Revolution Now’ May Be Misinterpreted- CCC
…Condemns Demonization of Fulanis

The Centre for Crisis Communication (CCC) has called on Conveners and organizers of ‘Revolution Now’ to be cautious in the use of hyperbolic and sensational words as they may be interpreted otherwise thereby heightening the already tense situation in the country.

In a statement signed by the Executive Secretary of the Centre, Air Commodore Yusuf Anas(Rtd) in Abuja, the centre said the tension and restiveness which are generated by the deteriorating conflict trends are further aggravated by the prevalent hate speeches and resentful communication in the polity.

“This is a dangerous development which if not well managed and timely too, could spark off national crisis with far reaching consequences”, the statement said.

It further said while it will not question the right to peaceful protest by individuals or groups, the process must be done in tandem with constitutional provisions.

“Sensational and hyperbolic words such as ‘Revolution Now’ if loosely used, will no doubt be misinterpreted thereby heightening tensions and heating up the polity. There is the need on the part of the government and the governed to always exercise restraint in conflict or crisis situation”, it said.

“Therefore, we do not call for revolution in the current democratic setting in Nigeria. We call on all well-meaning individuals, groups, state and non-state actors to see this unwarranted and surreptitious call as a serious threat to our nascent democracy”.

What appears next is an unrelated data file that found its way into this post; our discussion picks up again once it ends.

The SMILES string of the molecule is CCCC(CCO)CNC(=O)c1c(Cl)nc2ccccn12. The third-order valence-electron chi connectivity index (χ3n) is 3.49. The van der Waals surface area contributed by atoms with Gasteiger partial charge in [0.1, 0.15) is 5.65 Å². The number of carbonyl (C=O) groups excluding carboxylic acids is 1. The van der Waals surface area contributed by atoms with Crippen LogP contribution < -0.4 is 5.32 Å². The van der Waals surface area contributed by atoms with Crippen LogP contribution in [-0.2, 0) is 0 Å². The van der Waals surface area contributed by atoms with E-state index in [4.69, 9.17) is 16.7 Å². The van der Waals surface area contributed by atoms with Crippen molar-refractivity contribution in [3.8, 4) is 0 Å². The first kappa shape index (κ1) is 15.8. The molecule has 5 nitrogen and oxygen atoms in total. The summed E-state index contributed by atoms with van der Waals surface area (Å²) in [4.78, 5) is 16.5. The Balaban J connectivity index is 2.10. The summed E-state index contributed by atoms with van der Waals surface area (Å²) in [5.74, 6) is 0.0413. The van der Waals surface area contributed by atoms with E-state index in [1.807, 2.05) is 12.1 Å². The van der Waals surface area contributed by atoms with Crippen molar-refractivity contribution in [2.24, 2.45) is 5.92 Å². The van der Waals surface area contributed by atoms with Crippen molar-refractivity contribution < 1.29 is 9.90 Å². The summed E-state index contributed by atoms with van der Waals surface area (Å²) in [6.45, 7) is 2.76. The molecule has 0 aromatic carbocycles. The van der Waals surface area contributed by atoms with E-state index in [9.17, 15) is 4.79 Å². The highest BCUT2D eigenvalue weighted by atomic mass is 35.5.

The CCC Boss also said Centre for Crisis Communication’s conflict trends analysis for the first half of 2019 reveals an upswing in internal security challenges in several parts of Nigeria. Contemporary security challenges that currently assail the country include terrorism, armed banditry, kidnapping, herders/farmers clash, ethno-religious conflict, separatist agitation, rape, cattle rustling, human trafficking, drug addiction, ritual killing and cyber-crime/internet fraud (Yahoo Yahoo).

Meanwhile the Centre has condemned in its entirety the growing toxic narrative that is purveyed in the country especially in the social media which tends to demonize the Fulanis, pitching them against others.

The centre noted that the orchestrated effort to criminalize the entire Fulani ethnic group was unacceptable, and therefore rejects the unfortunate narrative that collectively demonizes them as inherently evil and therefore guilty of whatever crime is attributed to them, adding that there are criminals in every ethnic group and all crimes should be dealt with accordingly.

The centre also notes with great concern that a section of the media has succeeded in giving every criminal and potential ones the use of Fulani alibi as a cover, stressing that ethnic profiling is dangerous to the society as the endpoint is ethnic cleansing.

The centre calls on Government not sit aside and watch while toxic media flourish in our airwaves, adding that Nigerians, particularly media practitioners and operators of various social media handles need to be reminded of the dangers of unidirectional stories.

By PRNigeria

FULL TEXT BELOW

CENTRE FOR CRISIS COMMUNICTATION
PRESS RELEASE ON THE STATE OF THE NATION:
On Call for ‘Revolution’ and Ethnic Profiling

The Centre for Crisis Communication is deeply concerned about the rising tension and restiveness in the country. The tension and restiveness which are generated by the deteriorating conflict trends are further aggravated by the prevalent hate speeches and resentful communication in the polity. This is a dangerous development which if not well managed and timely too, could spark off national crisis with far reaching consequences.